Focke-Wulf FW 190 A-6, HANS DORTENMANN, 2./JG 54, Grünherz, Eastern front, February 1944

Price: $338.00


John Jenkins Designs

The FOCKE-WULF FW 190 is a German single seat, single engine fighter aircraft which was designed by Kurt Tank at Focke-Wulf in the late 1930’s and widely used during the Second World War.
Along with its well known counterpart, the Messerschmitt BF 109, the FW190 became the backbone of the Jagdwaffe (fighter Force) of the Luftwaffe.
The FW190 A started flying operationally over France in August 1941 and quickly proved superior in all but turn radius to the Spitfire Mk. V. the main frontline fighter of the Royal Air Force, particularly at low and medium altitude. The FW190 maintained superiority over allied fighters until the introduction of the improved Spitfire Mk. IX.

In November 1942.the FW190 made its air combat debut on the Eastern Front, finding much success in fighter wings and specialized ground attack units from October 1943.

The FW190 was well liked by its pilots. Some of the Luftwaffe’s most successful fighter aces claimed many of their kills while flying this plane., including Otto Kittel, Walter Nowotny and Erich Rudorffer. The FW190 had greater firepower than the BF-109 and at low to medium altitude, superior manouverability according to the opinion of German fighter pilots who flew both. It was regarded as one of the best fighter planes of the Second World War.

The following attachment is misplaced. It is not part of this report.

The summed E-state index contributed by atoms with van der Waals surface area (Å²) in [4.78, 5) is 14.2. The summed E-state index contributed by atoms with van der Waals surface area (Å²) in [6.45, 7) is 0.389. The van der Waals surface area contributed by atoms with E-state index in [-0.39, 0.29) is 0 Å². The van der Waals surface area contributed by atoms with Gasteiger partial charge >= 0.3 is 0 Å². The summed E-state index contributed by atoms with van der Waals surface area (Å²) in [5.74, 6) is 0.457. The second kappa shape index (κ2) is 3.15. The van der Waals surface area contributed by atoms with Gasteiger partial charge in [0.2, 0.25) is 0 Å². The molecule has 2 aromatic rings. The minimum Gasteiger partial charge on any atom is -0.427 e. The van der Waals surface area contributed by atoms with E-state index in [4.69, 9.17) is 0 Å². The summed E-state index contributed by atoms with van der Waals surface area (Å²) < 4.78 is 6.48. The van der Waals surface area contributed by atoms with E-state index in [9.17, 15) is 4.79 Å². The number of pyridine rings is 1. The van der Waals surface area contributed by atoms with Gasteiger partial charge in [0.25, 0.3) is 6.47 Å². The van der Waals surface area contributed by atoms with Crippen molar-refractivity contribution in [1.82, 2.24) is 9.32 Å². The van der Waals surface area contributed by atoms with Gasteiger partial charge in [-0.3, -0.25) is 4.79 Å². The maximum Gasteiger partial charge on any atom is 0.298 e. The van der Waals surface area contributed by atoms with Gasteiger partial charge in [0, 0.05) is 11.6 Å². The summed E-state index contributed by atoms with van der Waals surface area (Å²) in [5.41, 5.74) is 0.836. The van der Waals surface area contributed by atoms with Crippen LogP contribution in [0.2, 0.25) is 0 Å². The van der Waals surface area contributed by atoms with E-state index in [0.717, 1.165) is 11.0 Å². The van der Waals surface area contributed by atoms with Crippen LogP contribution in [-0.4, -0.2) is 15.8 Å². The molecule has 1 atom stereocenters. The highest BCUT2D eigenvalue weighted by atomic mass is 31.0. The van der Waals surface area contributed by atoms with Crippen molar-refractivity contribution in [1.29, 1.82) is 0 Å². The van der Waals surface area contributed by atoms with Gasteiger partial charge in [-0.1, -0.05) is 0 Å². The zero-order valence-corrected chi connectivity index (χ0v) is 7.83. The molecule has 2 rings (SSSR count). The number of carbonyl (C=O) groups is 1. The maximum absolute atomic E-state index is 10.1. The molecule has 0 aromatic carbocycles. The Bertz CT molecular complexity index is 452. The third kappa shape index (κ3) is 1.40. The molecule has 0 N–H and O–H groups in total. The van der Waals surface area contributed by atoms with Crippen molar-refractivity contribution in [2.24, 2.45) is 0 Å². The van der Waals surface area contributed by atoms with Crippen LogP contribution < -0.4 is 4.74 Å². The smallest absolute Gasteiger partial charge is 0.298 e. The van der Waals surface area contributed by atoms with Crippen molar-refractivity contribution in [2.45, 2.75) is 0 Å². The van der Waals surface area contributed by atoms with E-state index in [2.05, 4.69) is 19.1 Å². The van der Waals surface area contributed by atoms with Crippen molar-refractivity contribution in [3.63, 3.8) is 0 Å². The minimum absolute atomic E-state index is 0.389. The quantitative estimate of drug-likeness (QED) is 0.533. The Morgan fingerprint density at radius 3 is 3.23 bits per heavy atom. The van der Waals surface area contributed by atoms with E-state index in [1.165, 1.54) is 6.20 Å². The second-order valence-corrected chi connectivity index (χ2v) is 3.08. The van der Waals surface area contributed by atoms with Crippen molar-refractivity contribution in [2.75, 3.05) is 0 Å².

This aircraft has a winter whitewash over the standard camouflage. It was with this aircraft that Dortenmann crash landed at Orsha Süd Air base on the 6th of February, 1944, after losing three feet off his port wing in a collision with a Soviet fighter.
In a rear hemisphere attack against his target, and at a height of some 200m, he misjudged his distance. His intended target was probably a fighter flown by Capt Ivan Mikhailovich Astakhov of 49 IAP.
Having been killed in this encounter, the collision with Black “7” was classified as a “taran” attack and considered Astakhov’s twelfth victory (another seven being shared). He was awarded a posthumous Hero of the Soviet Union. It was Dortenmann’s first confirmed victory. Prior to his transfer to the west, he shot down a further fourteen Soviet aircraft, including four Il-2 Sturmoviks. He totaled 38 kills, and was awarded the Iron Cross.